Director: David Ayer
Runtime: 134 minutes
"War is hell." It's not a new idea. It hasn't been for a very, very long time. Even so, it's not impossible to find something new (or at least fresh) to add to one of the most obvious statements in the English language. David Ayer's WW2 tank actioner, however, isn't up to the task of doing or saying anything remotely new or creative. Though there's plenty of impressive technical work on display, Fury's characters are such cardboard cutouts that there's next to nothing to connect to beyond surface investment in the protagonist's survival.
Our set up is as follows: Army desk clerk Norman (Logan Lerman) is assigned to fill the place of the titular tank, headed by Wardaddy (Brad Pitt, rocking the same unfortunate hairdo that Jake Gyllenhaal suffered through in Prisoners). Norman's first task is to clean the brains of his predecessor out of his seat, while the rest of the hardened crew look on, mostly with derision. The other tank-mates include Bible-quoting cannon expert Boyd (Shia LaBeouf), driver Gordo (Michael Pena), and shell-loader Grady (Jon Bernthal). They're all assholes in their own special ways.
Now, here's a fun game: who lives and who dies? If you're expecting surprises, don't. As American soldiers march through war torn German terrain, Fury marches through every plot development we've come to expect in war stories about the Greatest Generation. Playing spot-the-cliche is often as interesting as the scenes where guns and bombs aren't going off.
Most of Fury is simply a prolonged set-up for its final firefight, wherein the tank's crew, stranded on a rural road, must face off against 300 Nazi foot soldiers. When it comes to carnage, Ayer and his behind the scenes team really do know what they're doing. The claustrophobia of the tank's interior adds an extra layer of tension as the situation grows more dire. Editing and sound work give all of the heavily armed chaos proper emphasis without bludgeoning the viewer, and the make up team ensures that war looks as grimy as possible. Steven Price's booming score is sporadically effective, though it's often too big for its own good. At least it gives the viewer something else to listen to other than the dialogue. Turns out, the only time when Fury comes alive is when scores of people are dying.
Yet it's difficult to find anything worthy of praise when it comes down to the men who we spend more than two bloody hours with. Norman's arc has been done to death, and neither Ayer nor Lerman have come up with anything intriguing about the film's supposed window into the physical and mental toll of war. Pitt, at least, gives the film a consistent performance to hold the stale drama together, but Wardaddy's standard tough yet honorable leader schtick is too restrictive to achieve great depth.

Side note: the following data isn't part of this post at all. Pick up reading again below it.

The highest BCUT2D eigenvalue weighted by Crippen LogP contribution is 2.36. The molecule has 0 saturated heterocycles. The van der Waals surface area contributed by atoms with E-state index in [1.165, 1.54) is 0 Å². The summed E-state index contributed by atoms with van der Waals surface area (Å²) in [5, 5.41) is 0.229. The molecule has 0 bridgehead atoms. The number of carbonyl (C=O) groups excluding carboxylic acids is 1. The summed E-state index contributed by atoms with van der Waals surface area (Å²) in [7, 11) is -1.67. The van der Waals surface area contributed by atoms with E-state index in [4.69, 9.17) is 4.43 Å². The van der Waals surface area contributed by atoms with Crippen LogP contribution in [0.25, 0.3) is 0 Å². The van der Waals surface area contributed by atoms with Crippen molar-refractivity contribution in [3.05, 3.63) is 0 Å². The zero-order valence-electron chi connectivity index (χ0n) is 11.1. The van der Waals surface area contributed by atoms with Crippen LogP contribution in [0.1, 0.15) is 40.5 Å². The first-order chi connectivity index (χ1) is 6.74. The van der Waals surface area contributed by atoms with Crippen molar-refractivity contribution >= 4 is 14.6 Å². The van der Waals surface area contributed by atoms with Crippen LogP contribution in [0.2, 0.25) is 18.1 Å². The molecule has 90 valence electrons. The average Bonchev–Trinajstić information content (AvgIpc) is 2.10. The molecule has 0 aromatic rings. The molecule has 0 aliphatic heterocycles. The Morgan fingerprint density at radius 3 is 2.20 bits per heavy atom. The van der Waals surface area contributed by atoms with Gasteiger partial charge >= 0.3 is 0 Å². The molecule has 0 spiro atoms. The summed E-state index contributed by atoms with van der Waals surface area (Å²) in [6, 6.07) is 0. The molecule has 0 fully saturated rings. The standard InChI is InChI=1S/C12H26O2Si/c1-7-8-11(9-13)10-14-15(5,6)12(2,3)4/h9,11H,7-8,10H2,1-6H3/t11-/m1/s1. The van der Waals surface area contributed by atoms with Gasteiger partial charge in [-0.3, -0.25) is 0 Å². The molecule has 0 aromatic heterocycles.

The supporting players don't fare much better, though often for different reasons. Pena simply doesn't have enough to do, while LaBeouf is stuck fighting a battle against the editors and the script. Boyd's religious alignment overwhelms the rest of his character, and LaBeouf's dialogue wears thin early on. And even though the actor is impressively restrained a times, certain cutaways to his ruddy, tear-stroked face look like they belong in a silent movie. On a completely separate level is former The Walking Dead actor Bernthal, and not in a good way. There's nothing wrong with Grady being a repugnant jerk, but Bernthal throws himself a little too fully into the role. He's not a compelling thorn in anyone's side. Instead, he's just unbearable. Sure, Nazis are terrible, but for much of the ride it's Grady who I wished would get his head blown off.
If Fury had merely been a pure adrenaline rush, it might have been more convincing. Unfortunately, Ayer is determined to say something meaningful, and it doesn't go all that well. There's a glimmer of hope when Wardaddy and Norman visit a bombed-out town and rest in a local woman's apartment. In addition to allowing the wonderful Romanian actress Anamaria Marinca to appear, the apartment scene is one of the few nonviolent segments of the film that comes close to tackling some complex notions about the relationship between invading armies and native citizens. But then Grady and the rest of the Fury crew show up, and it's all downhill from there. Grady's increasingly boorish behavior adds nothing to the scene's dynamic, and it only serves to make him even more repellent.
Once Fury bulldozes through its entirely expected climax, connection with the story finally breaks. The admittedly impressive final shot shows how much horrific effort went into such a brief moment of a war that last nearly a decade, but it has a second, unintentional effect. As the film shows us the minute significance of the final battle in the grand scheme of the war, it also serves as a reminder of Fury's own insignificance as a war story. Hollywood has a whole ocean of WW2 dramas, and nothing about Fury is good enough to make it more than just another drop.